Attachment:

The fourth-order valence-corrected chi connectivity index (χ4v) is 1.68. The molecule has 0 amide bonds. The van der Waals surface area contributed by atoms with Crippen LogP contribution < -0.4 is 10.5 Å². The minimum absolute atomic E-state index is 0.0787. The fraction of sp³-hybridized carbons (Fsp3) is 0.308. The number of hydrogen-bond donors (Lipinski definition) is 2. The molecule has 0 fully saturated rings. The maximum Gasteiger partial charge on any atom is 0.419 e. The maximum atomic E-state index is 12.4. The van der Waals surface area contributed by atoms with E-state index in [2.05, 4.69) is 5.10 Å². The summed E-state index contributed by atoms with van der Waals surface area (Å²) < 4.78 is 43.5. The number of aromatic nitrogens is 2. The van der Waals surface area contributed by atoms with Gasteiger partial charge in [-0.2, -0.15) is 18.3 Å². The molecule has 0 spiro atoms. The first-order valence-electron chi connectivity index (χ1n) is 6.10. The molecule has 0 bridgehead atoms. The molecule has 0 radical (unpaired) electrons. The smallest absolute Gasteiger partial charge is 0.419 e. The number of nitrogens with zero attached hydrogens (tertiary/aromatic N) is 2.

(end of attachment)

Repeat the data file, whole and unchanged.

The fourth-order valence-corrected chi connectivity index (χ4v) is 1.68. The molecule has 0 amide bonds. The van der Waals surface area contributed by atoms with Crippen LogP contribution < -0.4 is 10.5 Å². The minimum absolute atomic E-state index is 0.0787. The fraction of sp³-hybridized carbons (Fsp3) is 0.308. The number of hydrogen-bond donors (Lipinski definition) is 2. The molecule has 0 fully saturated rings. The maximum Gasteiger partial charge on any atom is 0.419 e. The maximum atomic E-state index is 12.4. The van der Waals surface area contributed by atoms with E-state index in [2.05, 4.69) is 5.10 Å². The summed E-state index contributed by atoms with van der Waals surface area (Å²) < 4.78 is 43.5. The number of aromatic nitrogens is 2. The van der Waals surface area contributed by atoms with Gasteiger partial charge in [-0.2, -0.15) is 18.3 Å². The molecule has 0 spiro atoms. The first-order valence-electron chi connectivity index (χ1n) is 6.10. The molecule has 0 bridgehead atoms. The molecule has 0 radical (unpaired) electrons. The smallest absolute Gasteiger partial charge is 0.419 e. The number of nitrogens with zero attached hydrogens (tertiary/aromatic N) is 2.